A backdoor is a computer program that allows an attacker to gain unauthorised remote access to a victim's machine often without their knowledge. The attacker typically uses another attack (such as a trojan, worm or virus) to bypass authentication mechanisms usually over an unsecured network such as the Internet to install the backdoor application. A backdoor can also be a side effect of a software bug in legitimate software that is exploited by an attacker to gain access to a victim's computer or network.
Trojan horses are generally spread by some form of social engineering, for example, where a user is duped into executing an email attachment disguised to be unsuspicious, (e.g., a routine form to be filled in), or by drive-by download. Although their payload can be anything, many modern forms act as a backdoor, contacting a controller (phoning home) which can then have unauthorized access to the affected computer, potentially installing additional software such as a keylogger to steal confidential information, cryptomining software or adware to generate revenue to the operator of the trojan. While Trojan horses and backdoors are not easily detectable by themselves, computers may appear to run slower, emit more heat or fan noise due to heavy processor or network usage, as may occur when cryptomining software is installed. Cryptominers may limit resource usage and/or only run during idle times in an attempt to evade detection.
SpyHunter is a comprehensive anti-malware solution designed to provide online protection and security against ransomware, viruses, trojans and other threats, while still offering a user-friendly interface to bring added simplicity to your digital life.
Kapil Kulkarni is Security Consultant at Aujas Networks and Freelance Writer. Kapil is a security pentester with over 3 years experience in the field, he is Offensive Security Certified Professional and Certified Ethical Hacker at EC Council.He is also a bug-bounty hunter and has interest in threat hunting.In the past he has worked on IoT, SCADA , PLC along with application and network security projects as well.His blog of teampwners can be found here: and can be reached at email@example.com and LinkedIn here at -kulkarni-oscp-ceh-5a333763/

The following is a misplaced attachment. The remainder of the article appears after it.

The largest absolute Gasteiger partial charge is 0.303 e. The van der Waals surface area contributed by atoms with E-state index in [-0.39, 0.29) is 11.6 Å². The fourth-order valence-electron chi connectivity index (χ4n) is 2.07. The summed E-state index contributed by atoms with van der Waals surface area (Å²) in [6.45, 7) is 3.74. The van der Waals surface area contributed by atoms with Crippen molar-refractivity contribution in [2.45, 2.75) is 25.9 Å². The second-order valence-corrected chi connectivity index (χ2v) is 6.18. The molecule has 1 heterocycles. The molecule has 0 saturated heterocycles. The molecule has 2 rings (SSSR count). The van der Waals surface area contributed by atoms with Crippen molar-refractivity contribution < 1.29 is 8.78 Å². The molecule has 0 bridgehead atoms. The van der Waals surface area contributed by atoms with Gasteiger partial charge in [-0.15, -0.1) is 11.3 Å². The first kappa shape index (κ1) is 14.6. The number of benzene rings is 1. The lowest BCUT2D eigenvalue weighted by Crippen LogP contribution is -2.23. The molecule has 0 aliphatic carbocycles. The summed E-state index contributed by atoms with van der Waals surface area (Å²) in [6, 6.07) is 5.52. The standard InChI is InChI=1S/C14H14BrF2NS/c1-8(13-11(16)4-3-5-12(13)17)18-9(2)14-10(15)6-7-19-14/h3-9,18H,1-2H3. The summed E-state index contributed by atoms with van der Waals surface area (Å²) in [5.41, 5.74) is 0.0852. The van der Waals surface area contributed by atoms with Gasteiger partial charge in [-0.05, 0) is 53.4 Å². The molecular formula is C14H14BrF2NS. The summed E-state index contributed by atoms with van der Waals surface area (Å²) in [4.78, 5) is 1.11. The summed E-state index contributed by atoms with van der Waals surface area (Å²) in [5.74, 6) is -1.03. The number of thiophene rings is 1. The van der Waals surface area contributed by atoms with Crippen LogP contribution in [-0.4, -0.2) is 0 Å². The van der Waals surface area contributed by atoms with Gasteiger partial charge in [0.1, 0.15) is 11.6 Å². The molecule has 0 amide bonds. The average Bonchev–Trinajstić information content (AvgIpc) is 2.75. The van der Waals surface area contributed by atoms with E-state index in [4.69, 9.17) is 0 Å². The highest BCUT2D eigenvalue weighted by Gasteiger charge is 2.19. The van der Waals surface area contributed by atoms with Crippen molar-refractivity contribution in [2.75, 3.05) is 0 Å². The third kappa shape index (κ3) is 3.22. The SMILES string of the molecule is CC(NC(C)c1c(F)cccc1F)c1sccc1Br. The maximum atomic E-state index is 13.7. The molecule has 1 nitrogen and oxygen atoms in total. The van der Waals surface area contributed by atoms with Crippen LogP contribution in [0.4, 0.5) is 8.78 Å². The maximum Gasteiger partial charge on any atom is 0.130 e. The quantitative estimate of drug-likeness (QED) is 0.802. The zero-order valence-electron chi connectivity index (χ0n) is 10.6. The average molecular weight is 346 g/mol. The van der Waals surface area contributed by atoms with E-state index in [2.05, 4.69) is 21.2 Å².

The term rootkit is used to describe the mechanisms and techniqueswhereby malware, including viruses, spyware, and trojans, attempt tohide their presence from spyware blockers, antivirus, and systemmanagement utilities. There are several rootkit classificationsdepending on whether the malware survives reboot and whether it executesin user mode or kernel mode.
Understanding the purpose of malware simply by searching anti-virus writeups can sometimes be a daunting task. Often, we see trojans which have painfully little information about their functionality other than \"backdoor\", or \"keylogger\", or \"proxy\". In many cases, widely varying trojans are given similar, non-descriptive names like \"Trojan.Agent.abc\", further adding to the murky view we have of just what modern malware is up to.
Sometimes, when we shine a light on a particular piece of malware, we find some interesting things that would otherwise go unnoticed. One such piece of malware is the trojan sometimes called \"Troj/SpamThru\", among other names.
Note that the current incarnation is not called SpamThru by any vendor who detects it in the above scan result from VirusTotal, however, by correlating behavior with previous writeups, it is apparent that it is the same trojan. Given that SpamThru is the most descriptive and unique name assigned to it, we have chosen to call it that in this writeup as well. Overall, detection by AV vendors is sparse, but that's to be expected given that SpamThru is a money-making operation, and the author takes great care to make sure that detection by the major vendors is avoided by frequently updating the code.
Although many trojans and viruses are turning to rootkits to hide their activities on a system, SpamThru uses little more than a few registry keys to keep its hold on the system. It uses the classic HKLM\\SOFTWARE\\Microsoft\\Windows\\CurrentVersion\\Run key in order to launch at startup, but also tries to start from HKLM\\SOFTWARE\\Microsoft\\Windows\\CurrentVersion\\Explorer\\SharedTaskSchedulerand SOFTWARE\\Microsoft\\Windows\\CurrentVersion\\ShellServiceObjectDelayLoad just in case the Run key is removed.
Like many viruses and trojans, SpamThru attempts to prevent installed anti-virus software from downloading updates by adding entries into the %sysdir%\\drivers\\etc\\hosts file pointing the AV update sites to the localhost address. In the past, we've also seen malware which tries to uproot other competing malware on an infected system by killing its processes, removing its registry keys, or setting up mutexes which fool the other malware into thinking it is already running and then exiting at start.